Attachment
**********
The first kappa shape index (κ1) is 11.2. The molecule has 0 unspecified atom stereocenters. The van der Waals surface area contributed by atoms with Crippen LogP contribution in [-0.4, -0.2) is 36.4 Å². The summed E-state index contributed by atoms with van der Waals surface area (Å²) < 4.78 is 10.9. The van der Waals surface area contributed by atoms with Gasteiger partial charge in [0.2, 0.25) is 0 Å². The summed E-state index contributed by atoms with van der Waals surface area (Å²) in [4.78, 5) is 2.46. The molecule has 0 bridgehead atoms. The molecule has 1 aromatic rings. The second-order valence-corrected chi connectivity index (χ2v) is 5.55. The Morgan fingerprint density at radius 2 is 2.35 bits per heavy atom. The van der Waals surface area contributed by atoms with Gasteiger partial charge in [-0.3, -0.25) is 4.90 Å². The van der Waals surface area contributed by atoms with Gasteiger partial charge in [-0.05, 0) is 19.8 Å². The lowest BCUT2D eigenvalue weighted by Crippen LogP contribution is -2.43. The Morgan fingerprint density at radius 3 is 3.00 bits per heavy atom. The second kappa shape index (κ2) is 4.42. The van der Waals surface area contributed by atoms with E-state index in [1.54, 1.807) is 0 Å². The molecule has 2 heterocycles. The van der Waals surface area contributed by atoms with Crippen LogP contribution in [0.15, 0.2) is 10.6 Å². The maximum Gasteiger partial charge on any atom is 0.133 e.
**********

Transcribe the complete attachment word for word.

The first kappa shape index (κ1) is 11.2. The molecule has 0 unspecified atom stereocenters. The van der Waals surface area contributed by atoms with Crippen LogP contribution in [-0.4, -0.2) is 36.4 Å². The summed E-state index contributed by atoms with van der Waals surface area (Å²) < 4.78 is 10.9. The van der Waals surface area contributed by atoms with Gasteiger partial charge in [0.2, 0.25) is 0 Å². The summed E-state index contributed by atoms with van der Waals surface area (Å²) in [4.78, 5) is 2.46. The molecule has 0 bridgehead atoms. The molecule has 1 aromatic rings. The second-order valence-corrected chi connectivity index (χ2v) is 5.55. The Morgan fingerprint density at radius 2 is 2.35 bits per heavy atom. The van der Waals surface area contributed by atoms with Gasteiger partial charge in [-0.3, -0.25) is 4.90 Å². The van der Waals surface area contributed by atoms with Gasteiger partial charge in [-0.05, 0) is 19.8 Å². The lowest BCUT2D eigenvalue weighted by Crippen LogP contribution is -2.43. The Morgan fingerprint density at radius 3 is 3.00 bits per heavy atom. The second kappa shape index (κ2) is 4.42. The van der Waals surface area contributed by atoms with E-state index in [1.54, 1.807) is 0 Å². The molecule has 2 heterocycles. The van der Waals surface area contributed by atoms with Crippen LogP contribution in [0.15, 0.2) is 10.6 Å². The maximum Gasteiger partial charge on any atom is 0.133 e.